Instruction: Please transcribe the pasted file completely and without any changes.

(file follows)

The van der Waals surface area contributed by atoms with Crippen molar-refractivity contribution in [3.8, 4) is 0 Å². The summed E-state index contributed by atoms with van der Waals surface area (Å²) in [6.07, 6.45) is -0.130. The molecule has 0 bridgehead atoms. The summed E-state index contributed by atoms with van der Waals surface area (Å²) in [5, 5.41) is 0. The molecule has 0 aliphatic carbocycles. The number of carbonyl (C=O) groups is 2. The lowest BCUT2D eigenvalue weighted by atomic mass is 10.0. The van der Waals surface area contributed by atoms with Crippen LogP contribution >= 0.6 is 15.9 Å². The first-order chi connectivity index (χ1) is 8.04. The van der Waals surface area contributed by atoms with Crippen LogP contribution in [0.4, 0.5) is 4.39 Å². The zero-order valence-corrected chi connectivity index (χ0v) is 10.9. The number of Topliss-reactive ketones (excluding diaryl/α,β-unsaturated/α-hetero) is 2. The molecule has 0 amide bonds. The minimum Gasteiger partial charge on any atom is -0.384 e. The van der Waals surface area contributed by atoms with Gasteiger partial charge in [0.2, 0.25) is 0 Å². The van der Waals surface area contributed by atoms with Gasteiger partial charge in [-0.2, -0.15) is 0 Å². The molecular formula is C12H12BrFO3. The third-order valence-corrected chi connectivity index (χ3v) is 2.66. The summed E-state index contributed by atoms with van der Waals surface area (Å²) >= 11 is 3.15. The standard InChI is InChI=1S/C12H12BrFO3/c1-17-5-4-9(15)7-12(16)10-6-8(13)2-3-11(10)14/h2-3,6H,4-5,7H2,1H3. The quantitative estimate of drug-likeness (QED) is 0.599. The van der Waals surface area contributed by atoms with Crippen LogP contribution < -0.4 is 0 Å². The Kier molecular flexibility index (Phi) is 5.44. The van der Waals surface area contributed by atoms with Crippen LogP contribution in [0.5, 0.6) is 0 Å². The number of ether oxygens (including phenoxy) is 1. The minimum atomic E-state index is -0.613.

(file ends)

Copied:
The van der Waals surface area contributed by atoms with Crippen molar-refractivity contribution in [3.8, 4) is 0 Å². The summed E-state index contributed by atoms with van der Waals surface area (Å²) in [6.07, 6.45) is -0.130. The molecule has 0 bridgehead atoms. The summed E-state index contributed by atoms with van der Waals surface area (Å²) in [5, 5.41) is 0. The molecule has 0 aliphatic carbocycles. The number of carbonyl (C=O) groups is 2. The lowest BCUT2D eigenvalue weighted by atomic mass is 10.0. The van der Waals surface area contributed by atoms with Crippen LogP contribution >= 0.6 is 15.9 Å². The first-order chi connectivity index (χ1) is 8.04. The van der Waals surface area contributed by atoms with Crippen LogP contribution in [0.4, 0.5) is 4.39 Å². The zero-order valence-corrected chi connectivity index (χ0v) is 10.9. The number of Topliss-reactive ketones (excluding diaryl/α,β-unsaturated/α-hetero) is 2. The molecule has 0 amide bonds. The minimum Gasteiger partial charge on any atom is -0.384 e. The van der Waals surface area contributed by atoms with Gasteiger partial charge in [0.2, 0.25) is 0 Å². The van der Waals surface area contributed by atoms with Gasteiger partial charge in [-0.2, -0.15) is 0 Å². The molecular formula is C12H12BrFO3. The third-order valence-corrected chi connectivity index (χ3v) is 2.66. The summed E-state index contributed by atoms with van der Waals surface area (Å²) >= 11 is 3.15. The standard InChI is InChI=1S/C12H12BrFO3/c1-17-5-4-9(15)7-12(16)10-6-8(13)2-3-11(10)14/h2-3,6H,4-5,7H2,1H3. The quantitative estimate of drug-likeness (QED) is 0.599. The van der Waals surface area contributed by atoms with Crippen LogP contribution < -0.4 is 0 Å². The Kier molecular flexibility index (Phi) is 5.44. The van der Waals surface area contributed by atoms with Crippen LogP contribution in [0.5, 0.6) is 0 Å². The number of ether oxygens (including phenoxy) is 1. The minimum atomic E-state index is -0.613.